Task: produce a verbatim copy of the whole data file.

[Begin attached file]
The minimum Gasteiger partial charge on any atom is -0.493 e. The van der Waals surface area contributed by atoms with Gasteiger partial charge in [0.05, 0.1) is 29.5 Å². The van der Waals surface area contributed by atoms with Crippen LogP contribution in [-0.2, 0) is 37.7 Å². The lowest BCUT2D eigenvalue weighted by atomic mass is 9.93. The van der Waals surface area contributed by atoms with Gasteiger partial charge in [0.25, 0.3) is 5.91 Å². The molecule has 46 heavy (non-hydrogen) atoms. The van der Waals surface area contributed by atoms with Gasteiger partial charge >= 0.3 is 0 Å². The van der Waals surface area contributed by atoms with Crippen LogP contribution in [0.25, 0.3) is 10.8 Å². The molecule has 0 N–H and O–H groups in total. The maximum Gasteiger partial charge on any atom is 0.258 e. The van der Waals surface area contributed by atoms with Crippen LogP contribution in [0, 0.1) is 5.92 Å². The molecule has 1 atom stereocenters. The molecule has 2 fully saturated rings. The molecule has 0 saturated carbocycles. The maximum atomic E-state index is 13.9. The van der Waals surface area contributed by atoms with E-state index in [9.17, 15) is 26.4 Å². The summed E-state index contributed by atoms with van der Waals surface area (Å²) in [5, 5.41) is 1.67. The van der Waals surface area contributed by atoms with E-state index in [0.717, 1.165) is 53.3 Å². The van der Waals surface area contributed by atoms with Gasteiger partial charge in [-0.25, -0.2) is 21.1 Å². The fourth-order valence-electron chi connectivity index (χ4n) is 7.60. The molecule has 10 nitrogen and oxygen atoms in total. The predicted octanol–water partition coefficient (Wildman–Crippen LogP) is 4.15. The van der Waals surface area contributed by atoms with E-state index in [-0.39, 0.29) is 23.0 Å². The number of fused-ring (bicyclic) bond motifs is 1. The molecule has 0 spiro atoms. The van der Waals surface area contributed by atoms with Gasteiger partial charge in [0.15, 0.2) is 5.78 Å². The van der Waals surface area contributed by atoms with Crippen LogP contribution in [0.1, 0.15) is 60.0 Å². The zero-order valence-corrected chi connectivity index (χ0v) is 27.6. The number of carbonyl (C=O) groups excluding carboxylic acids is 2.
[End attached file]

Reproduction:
The minimum Gasteiger partial charge on any atom is -0.493 e. The van der Waals surface area contributed by atoms with Gasteiger partial charge in [0.05, 0.1) is 29.5 Å². The van der Waals surface area contributed by atoms with Crippen LogP contribution in [-0.2, 0) is 37.7 Å². The lowest BCUT2D eigenvalue weighted by atomic mass is 9.93. The van der Waals surface area contributed by atoms with Gasteiger partial charge in [0.25, 0.3) is 5.91 Å². The molecule has 46 heavy (non-hydrogen) atoms. The van der Waals surface area contributed by atoms with Gasteiger partial charge >= 0.3 is 0 Å². The van der Waals surface area contributed by atoms with Crippen LogP contribution in [0.25, 0.3) is 10.8 Å². The molecule has 0 N–H and O–H groups in total. The maximum Gasteiger partial charge on any atom is 0.258 e. The van der Waals surface area contributed by atoms with Crippen LogP contribution in [0, 0.1) is 5.92 Å². The molecule has 1 atom stereocenters. The molecule has 2 fully saturated rings. The molecule has 0 saturated carbocycles. The maximum atomic E-state index is 13.9. The van der Waals surface area contributed by atoms with E-state index in [9.17, 15) is 26.4 Å². The summed E-state index contributed by atoms with van der Waals surface area (Å²) in [5, 5.41) is 1.67. The van der Waals surface area contributed by atoms with E-state index in [0.717, 1.165) is 53.3 Å². The van der Waals surface area contributed by atoms with Gasteiger partial charge in [-0.25, -0.2) is 21.1 Å². The fourth-order valence-electron chi connectivity index (χ4n) is 7.60. The molecule has 10 nitrogen and oxygen atoms in total. The predicted octanol–water partition coefficient (Wildman–Crippen LogP) is 4.15. The van der Waals surface area contributed by atoms with E-state index in [-0.39, 0.29) is 23.0 Å². The number of fused-ring (bicyclic) bond motifs is 1. The molecule has 0 spiro atoms. The van der Waals surface area contributed by atoms with Gasteiger partial charge in [0.15, 0.2) is 5.78 Å². The van der Waals surface area contributed by atoms with Crippen LogP contribution in [0.1, 0.15) is 60.0 Å². The zero-order valence-corrected chi connectivity index (χ0v) is 27.6. The number of carbonyl (C=O) groups excluding carboxylic acids is 2.